I remember first photographing these Dachshund-shaped signs (cryptically instructing dog owners to make their dogs eliminate on the street instead of the sidewalk) with my trusty Instamatic, 35 years ago. Lady, our own Dachshund, was still alive then, so I was extra-charmed — and impressed by the suggestion that it was possible to get a Dachshund to do anything she didn’t choose to do.
They’re few and far between now. Sometime in the past decade, they were joined by this, um, terrier, and now even he is looking a little decrepit.
Much good they do — Paris is by no means carpeted with dog poop, as I’d feared when I trolled around the Web before this visit, but the poop you see is more often on the sidewalk than it is in the gutter. Between the traffic and the parked cars and the gutter sluicing (a frequent and, to a visitor, unpredictable occurrence), I don’t see a future for the curbing campaign.
Paris is certainly trying to get the notion of scooping across to its citizenry. We spotted a bus ad going by, too rapidly to photograph, but it featured a woman and dog walking away from a pile of poop, while a service worker magically appears from a street fountain with a hose (the text says “we can do our best, but not the impossible”). The street signs include the “Je ramasse” sign you’ve already seen, joined by at least a couple of others:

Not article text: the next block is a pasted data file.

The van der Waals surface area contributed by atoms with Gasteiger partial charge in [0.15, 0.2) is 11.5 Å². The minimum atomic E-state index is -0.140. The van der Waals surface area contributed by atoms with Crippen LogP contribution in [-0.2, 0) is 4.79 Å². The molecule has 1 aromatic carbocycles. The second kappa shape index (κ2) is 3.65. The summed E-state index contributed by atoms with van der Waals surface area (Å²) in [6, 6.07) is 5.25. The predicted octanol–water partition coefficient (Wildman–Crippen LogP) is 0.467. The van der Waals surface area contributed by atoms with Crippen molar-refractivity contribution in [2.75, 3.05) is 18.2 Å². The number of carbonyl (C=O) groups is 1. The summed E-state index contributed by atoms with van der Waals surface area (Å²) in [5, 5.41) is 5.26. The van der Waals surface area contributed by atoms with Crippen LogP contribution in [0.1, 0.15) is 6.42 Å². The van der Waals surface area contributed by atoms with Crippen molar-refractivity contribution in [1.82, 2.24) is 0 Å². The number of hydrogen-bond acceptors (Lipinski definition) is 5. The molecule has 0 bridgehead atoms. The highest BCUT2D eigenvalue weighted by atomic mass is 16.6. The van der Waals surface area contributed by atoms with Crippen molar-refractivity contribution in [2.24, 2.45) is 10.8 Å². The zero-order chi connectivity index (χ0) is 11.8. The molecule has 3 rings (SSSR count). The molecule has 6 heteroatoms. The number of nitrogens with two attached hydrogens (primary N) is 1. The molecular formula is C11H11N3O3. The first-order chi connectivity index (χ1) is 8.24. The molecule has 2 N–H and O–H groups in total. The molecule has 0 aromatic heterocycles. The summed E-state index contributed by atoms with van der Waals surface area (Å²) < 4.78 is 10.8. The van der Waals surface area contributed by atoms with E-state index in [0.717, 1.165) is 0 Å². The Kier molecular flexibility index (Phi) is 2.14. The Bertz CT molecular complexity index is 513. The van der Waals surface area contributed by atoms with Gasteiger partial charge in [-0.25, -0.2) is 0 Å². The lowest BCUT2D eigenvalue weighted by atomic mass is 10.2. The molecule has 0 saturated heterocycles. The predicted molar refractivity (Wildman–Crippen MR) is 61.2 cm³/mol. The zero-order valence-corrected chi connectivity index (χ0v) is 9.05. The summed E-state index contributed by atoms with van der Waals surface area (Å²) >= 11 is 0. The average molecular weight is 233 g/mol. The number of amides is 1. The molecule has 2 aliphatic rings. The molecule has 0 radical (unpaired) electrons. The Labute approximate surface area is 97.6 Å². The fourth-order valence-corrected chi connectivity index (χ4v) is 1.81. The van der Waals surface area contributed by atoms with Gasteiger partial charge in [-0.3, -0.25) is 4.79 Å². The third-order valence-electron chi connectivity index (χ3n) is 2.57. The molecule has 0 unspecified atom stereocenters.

This last sign is in the same series, clearly, as an extremely odd one sent to me months ago by Naomi, but the whimsy has been dialed back — no Eiffel Tower fascinator this time, and the text is a primer on How To Scoop: “Tous les sacs en papier ou en plastique peuvent être utilisés pour ramasser les déjections canines. Après ramassage de la déjection, il convient de fermer le sac et de le déposer dans une corbeille de rue.”
I’m adding this post to Dog Jaunt’s scoop law sign collection — to see others, click on the “scoop law” tag below this post, or type “scoop law” in the search bone.